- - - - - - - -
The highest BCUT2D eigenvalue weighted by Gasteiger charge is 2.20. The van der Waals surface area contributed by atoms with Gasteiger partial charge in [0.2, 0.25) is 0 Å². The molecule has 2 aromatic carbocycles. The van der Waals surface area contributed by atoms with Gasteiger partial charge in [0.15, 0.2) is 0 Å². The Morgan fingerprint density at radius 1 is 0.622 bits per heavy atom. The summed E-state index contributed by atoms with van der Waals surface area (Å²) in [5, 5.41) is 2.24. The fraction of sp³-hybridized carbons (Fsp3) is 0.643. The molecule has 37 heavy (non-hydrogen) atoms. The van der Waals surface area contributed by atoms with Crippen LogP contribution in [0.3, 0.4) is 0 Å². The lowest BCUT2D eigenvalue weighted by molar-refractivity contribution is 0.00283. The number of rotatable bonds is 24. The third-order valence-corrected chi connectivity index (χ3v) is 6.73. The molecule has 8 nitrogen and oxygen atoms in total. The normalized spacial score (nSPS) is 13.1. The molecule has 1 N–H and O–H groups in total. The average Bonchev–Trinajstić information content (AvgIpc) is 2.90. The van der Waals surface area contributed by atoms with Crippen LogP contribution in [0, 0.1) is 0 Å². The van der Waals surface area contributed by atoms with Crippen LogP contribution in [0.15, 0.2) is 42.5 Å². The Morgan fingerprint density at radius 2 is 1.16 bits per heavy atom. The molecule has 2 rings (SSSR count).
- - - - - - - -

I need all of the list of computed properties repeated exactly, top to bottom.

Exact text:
The highest BCUT2D eigenvalue weighted by Gasteiger charge is 2.20. The van der Waals surface area contributed by atoms with Gasteiger partial charge in [0.2, 0.25) is 0 Å². The molecule has 2 aromatic carbocycles. The van der Waals surface area contributed by atoms with Gasteiger partial charge in [0.15, 0.2) is 0 Å². The Morgan fingerprint density at radius 1 is 0.622 bits per heavy atom. The summed E-state index contributed by atoms with van der Waals surface area (Å²) in [5, 5.41) is 2.24. The fraction of sp³-hybridized carbons (Fsp3) is 0.643. The molecule has 37 heavy (non-hydrogen) atoms. The van der Waals surface area contributed by atoms with Crippen LogP contribution in [0.3, 0.4) is 0 Å². The lowest BCUT2D eigenvalue weighted by molar-refractivity contribution is 0.00283. The number of rotatable bonds is 24. The third-order valence-corrected chi connectivity index (χ3v) is 6.73. The molecule has 8 nitrogen and oxygen atoms in total. The normalized spacial score (nSPS) is 13.1. The molecule has 1 N–H and O–H groups in total. The average Bonchev–Trinajstić information content (AvgIpc) is 2.90. The van der Waals surface area contributed by atoms with Crippen LogP contribution in [0, 0.1) is 0 Å². The van der Waals surface area contributed by atoms with Crippen LogP contribution in [0.15, 0.2) is 42.5 Å². The Morgan fingerprint density at radius 2 is 1.16 bits per heavy atom. The molecule has 2 rings (SSSR count).